MANY PEOPLE ASK:
Where Does the Money from my Property Taxes Go?
Properties are classified by use: commercial and residential. Commercial properties consist of all income producing properties from electric generating plants to a small mom and pop restaurant. Residential properties are rentals and owner occupied primary and non-primary homes and are valued by the county assessor. The Department of Revenue and County Assessor place two values on each property referred to as full cash and limited values. Both primary and secondary taxes will be levied against the limited value. •
Primary taxes are used to fund the operating budgets of the counties, cities, schools and community colleges.
Secondary taxes fund special district budgets (hospital, fire, library, water, street lights, and others), voter approved bonds and budget overrides. About 10-15 separate districts tax each property.
The limited value is factored by an assessment ratio set by the legislature to determine the assessed value which is the taxable value. The assessment ratio for residential properties has been 10 percent since 1973. The amount of tax is determined by the tax rates set by each tax district. The tax rate is calculated by dividing the tax district’s budget by the total limited assessed value in the district. That rate is applied to the assessed (taxable) value of each property to determine what share of each district’s budget it will pay.
On average, a home with a limited cash value of $250,000 would have a total property tax for 2016 of approximately $1,917.22. Of that tax amount, $1,056.92, or 55% of this estimated tax bill goes towards education. Properties used as a primary residence may be eligible for a modest State Aid credit for a portion of this amount. Continuing with this $250,000 home example, the General County Fund, used for the delivery of services to Maricopa County citizens, receives $350.23, and the Sanitary District receives $225.43. The remaining Special Districts amount of $172.84, or 9%, is made up of other items, such as water conservation, health, fire, flood control, and the library district. Voter-approved bonds for the Town of Fountain Hills are funded with $111.80 of this estimated bill, or about 6% of the total. Unlike many other communities, at this time, Fountain Hills has no primary property tax. Thus this bond amount is the only part of this property tax bill that goes directly to the Town of Fountain Hills.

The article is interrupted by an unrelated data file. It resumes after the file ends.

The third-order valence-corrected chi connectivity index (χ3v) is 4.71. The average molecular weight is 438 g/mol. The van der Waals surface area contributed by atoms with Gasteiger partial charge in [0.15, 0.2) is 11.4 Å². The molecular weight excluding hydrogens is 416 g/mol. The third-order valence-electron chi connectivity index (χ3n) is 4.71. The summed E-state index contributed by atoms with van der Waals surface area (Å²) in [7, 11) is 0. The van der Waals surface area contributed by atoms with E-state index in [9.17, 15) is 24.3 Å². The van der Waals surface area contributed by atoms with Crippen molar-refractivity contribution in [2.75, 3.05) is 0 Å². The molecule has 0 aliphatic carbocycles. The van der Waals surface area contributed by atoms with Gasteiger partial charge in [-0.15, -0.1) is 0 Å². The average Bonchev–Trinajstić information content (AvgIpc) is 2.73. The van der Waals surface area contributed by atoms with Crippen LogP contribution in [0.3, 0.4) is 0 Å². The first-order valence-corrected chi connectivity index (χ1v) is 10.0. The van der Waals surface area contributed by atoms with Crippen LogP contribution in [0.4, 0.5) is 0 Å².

Taxes for a $250,000 Home Town of Fountain Hills 6%
Town of Fountain Hills
Education/Schools Maricopa County
Sanitary District 12%
TAXES FOR A $250,000 HOME Education Schools
Sanitary District Town of Fountain Hills Other
Maricopa County 18%
Note: Education/Schools includes the Maricopa County Community College, East Valley Institute of Technology, Fountain Hills Unified Schools #98, and the State Equalization Tax.
Education/Schools Maricopa County Sanitary District
Town of Fountain Hills Maricopa Special Health District Maricopa County Flood Control District Central Arizona Water Conservation Maricopa County Library District Fire District Assistance
Composition of Property Tax
Fountain Hills Community Services
January – April